The Reserve Bank of Zimbabwe (RBZ) has finally begun its advertising campaign for the bond notes, all but announcing their imminent arrival.
Comment: NewsDay Editor
There is something quite different with this campaign in that there is no specimen to show what the currency will look like and more bewildering is that there is no launch date.
To add to the confusion, the central bank had to rely on Presidential Powers to gazette the bond notes, inadvertently opening the floodgates for a wave of lawsuits against the move.
Some lawyers argue that the use of Presidential Powers is unconstitutional and they are readying for a battle at the Constitutional Court.
We will leave that to the lawyers and litigants, but RBZ governor, John Mangudya first announced the bond notes in May, meaning the authorities had more than enough time to go to Parliament, where they have a majority and pass the law procedurally.
Now they have resorted to a contentious method that may delay the introduction of the bond notes and cause further uncertainty in an already jittery country.
To the layperson, this will serve to confirm their worst fears that bond notes were not fully thought out and the RBZ is approaching this on a trial and error basis.
- Chamisa under fire over US$120K donation
- Mavhunga puts DeMbare into Chibuku quarterfinals
- Pension funds bet on Cabora Bassa oilfields
- Councils defy govt fire tender directive
Now Mangudya has an unnecessary fight on his hands and he will have a hard time convincing a sceptical nation that bond notes are a panacea to some of the country’s problems.
To further muddy the waters, last week Mangudya met with editors and said he had an open door policy and requested that the central bank and the media work together in the campaign for bond notes.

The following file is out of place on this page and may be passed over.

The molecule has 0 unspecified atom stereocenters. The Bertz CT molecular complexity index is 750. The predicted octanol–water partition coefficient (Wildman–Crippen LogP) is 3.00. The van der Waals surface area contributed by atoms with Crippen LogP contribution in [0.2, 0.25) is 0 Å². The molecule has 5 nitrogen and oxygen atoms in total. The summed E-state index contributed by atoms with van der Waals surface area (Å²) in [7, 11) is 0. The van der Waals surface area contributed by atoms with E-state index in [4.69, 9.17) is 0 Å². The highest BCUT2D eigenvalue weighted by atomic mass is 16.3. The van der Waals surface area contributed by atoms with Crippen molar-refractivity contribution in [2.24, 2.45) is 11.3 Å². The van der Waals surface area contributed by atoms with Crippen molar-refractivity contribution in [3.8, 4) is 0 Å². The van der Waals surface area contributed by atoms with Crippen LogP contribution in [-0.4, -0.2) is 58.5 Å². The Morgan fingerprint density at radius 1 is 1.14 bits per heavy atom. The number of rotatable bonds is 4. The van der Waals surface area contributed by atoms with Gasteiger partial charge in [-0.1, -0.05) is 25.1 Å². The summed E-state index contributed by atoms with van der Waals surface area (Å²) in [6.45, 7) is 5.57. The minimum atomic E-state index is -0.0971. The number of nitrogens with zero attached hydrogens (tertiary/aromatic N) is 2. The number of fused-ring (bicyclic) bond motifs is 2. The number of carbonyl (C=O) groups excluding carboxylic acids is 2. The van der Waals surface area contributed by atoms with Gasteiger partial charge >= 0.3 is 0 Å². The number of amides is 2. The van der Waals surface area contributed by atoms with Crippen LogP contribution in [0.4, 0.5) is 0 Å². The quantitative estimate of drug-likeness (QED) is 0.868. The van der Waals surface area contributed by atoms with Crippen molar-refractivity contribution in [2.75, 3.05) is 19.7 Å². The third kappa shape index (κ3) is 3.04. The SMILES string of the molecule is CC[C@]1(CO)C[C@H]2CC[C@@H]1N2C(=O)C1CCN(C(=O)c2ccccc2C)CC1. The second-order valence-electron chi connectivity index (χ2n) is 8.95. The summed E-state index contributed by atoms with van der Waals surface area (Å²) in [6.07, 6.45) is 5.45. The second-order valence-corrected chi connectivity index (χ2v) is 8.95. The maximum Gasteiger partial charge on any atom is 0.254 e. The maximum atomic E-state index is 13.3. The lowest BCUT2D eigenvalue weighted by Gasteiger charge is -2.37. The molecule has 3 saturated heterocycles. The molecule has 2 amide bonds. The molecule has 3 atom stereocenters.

But on Monday, RBZ officials seemed to be playing hide-and-seek and refused to issue out the Statutory Instrument (SI) paving way for the issuance of bond notes.
The claim was that the document was with the RBZ governor and no one had seen it, but imagine our surprise when we found that State media had the SI and not the private media.
Mangudya seemed to think the media were being paid to sully the bond notes and believed in some conspiracy theories, but how does his open door policy work when others get information and the rest are tossed from pillar to post?
Withholding information, whether it is the SI or when the bond notes will be launched, only creates suspicion and mistrust leading to speculation, which in the end will be harmful to RBZ and the nation.
Mangudya insisted he was honest on the bond notes issue, we have no reason to doubt him, but that honesty must come with transparency too and equal distribution of information.
The use of Presidential Powers to gazette the bond notes might not certainly be the brightest idea and this might come back to haunt the central bank.